February 15 , 2017. EN. Piton de la Fournaise , Kilauea , Pacaya , Kanlaon .
February 15 , 2017.
Piton de la Fournaise , La Réunion :
The eruption begun on January 31, 2017 at 7:40 pm local time continues. The volcanic tremor (indicator of surface eruptive intensity) remains at a high intensity level (Figure 1).
Figure 1: Evolution of RSAM (volcanic tremor and eruption intensity indicator) between January 31st and February 14th (16h local time) on the seismic station of Château Fort, located on the southern flank of the volcano. (© OVPF / IPGP)
– No seismicity was recorded during the day under the summit of Piton de la Fournaise.
– No significant deformation has been observed in the last few days.
Most of the activity is now done in lava tunnel, the surface flows are therefore low, with estimates <1 m3 / s according to the satellite data of the HOTVOLC platform (OPGC – Clermont Ferrand) .
The activity is visible on the eruptive cone, which now measures more than 30 meters in height!
The escaping layer of lava was measured at 14 m thickness and the regular flow of the lava is of the order of 10 m3 / s. Since the beginning of this eruption (January 31st), the volcanology observatory estimates the amount of lava sprayed by the Furnace at a range of 5 to 8 million m3.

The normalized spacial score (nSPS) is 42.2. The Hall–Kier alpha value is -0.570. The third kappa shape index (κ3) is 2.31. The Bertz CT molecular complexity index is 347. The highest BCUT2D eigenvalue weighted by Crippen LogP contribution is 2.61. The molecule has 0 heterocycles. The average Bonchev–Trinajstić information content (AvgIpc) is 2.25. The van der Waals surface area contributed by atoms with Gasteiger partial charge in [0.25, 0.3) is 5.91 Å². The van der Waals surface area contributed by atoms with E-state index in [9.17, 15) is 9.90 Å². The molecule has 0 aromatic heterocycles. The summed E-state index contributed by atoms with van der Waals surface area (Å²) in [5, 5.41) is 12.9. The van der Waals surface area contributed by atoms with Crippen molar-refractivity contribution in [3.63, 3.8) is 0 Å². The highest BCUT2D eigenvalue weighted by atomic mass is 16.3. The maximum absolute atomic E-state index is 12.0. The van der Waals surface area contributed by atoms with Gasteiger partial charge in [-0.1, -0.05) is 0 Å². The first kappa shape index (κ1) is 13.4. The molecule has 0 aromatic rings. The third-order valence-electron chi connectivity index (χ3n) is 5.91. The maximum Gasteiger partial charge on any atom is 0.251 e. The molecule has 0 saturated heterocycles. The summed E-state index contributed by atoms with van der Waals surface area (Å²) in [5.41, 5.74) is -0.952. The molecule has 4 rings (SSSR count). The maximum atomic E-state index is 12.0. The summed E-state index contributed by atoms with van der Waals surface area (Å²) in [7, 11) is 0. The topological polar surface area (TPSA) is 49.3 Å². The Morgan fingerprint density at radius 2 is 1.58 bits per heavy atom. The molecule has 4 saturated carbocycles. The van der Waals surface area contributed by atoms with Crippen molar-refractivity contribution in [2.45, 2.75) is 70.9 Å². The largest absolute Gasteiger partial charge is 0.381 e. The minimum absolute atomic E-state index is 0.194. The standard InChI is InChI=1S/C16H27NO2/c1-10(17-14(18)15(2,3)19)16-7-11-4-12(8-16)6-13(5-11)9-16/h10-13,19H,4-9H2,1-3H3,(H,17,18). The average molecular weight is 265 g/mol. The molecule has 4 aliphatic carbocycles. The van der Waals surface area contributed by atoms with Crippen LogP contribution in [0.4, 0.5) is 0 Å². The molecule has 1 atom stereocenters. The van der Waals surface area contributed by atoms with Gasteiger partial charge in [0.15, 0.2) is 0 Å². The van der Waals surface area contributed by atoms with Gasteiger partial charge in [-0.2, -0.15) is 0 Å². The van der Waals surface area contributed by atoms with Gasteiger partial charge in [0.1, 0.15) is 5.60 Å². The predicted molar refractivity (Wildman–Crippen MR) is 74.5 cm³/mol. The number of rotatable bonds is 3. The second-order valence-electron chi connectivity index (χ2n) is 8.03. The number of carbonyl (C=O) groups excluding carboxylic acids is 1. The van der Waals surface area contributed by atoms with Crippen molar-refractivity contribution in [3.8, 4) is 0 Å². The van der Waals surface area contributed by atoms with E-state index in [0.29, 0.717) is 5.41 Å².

The front of the flow is now located at the top of the great slopes, about 6 km from the sea, but it is a priori unlikely that it descends lower.
According to the scientists, the year 2017 could be very active because « Several magmatic tanks are located under the Piton de la Fournaise, there can be quick stops by the obstruction of the duct but also of the equally fast recoveries on another site or the same current site « .
Source : OVPF, Fournaise info .
Kilauea , Hawai :
19°25’16 » N 155°17’13 » W,
Summit Elevation 4091 ft (1247 m)
Current Volcano Alert Level: WATCH
Current Aviation Color Code: ORANGE
Kilauea Volcano continues to erupt at its summit and East Rift Zone. Lava continues to enter the ocean at Kamokuna and surface flows remain active near the vent at Pu’u ‘O’o as well on the coastal plain south of Pu’u ‘O’o . These lava flows currently pose no threat to nearby communities. At the summit, DI inflationary tilt continued and the lava lake surface to about 20 m (65 ft) below the floor of Halema’uma’u crater this morning.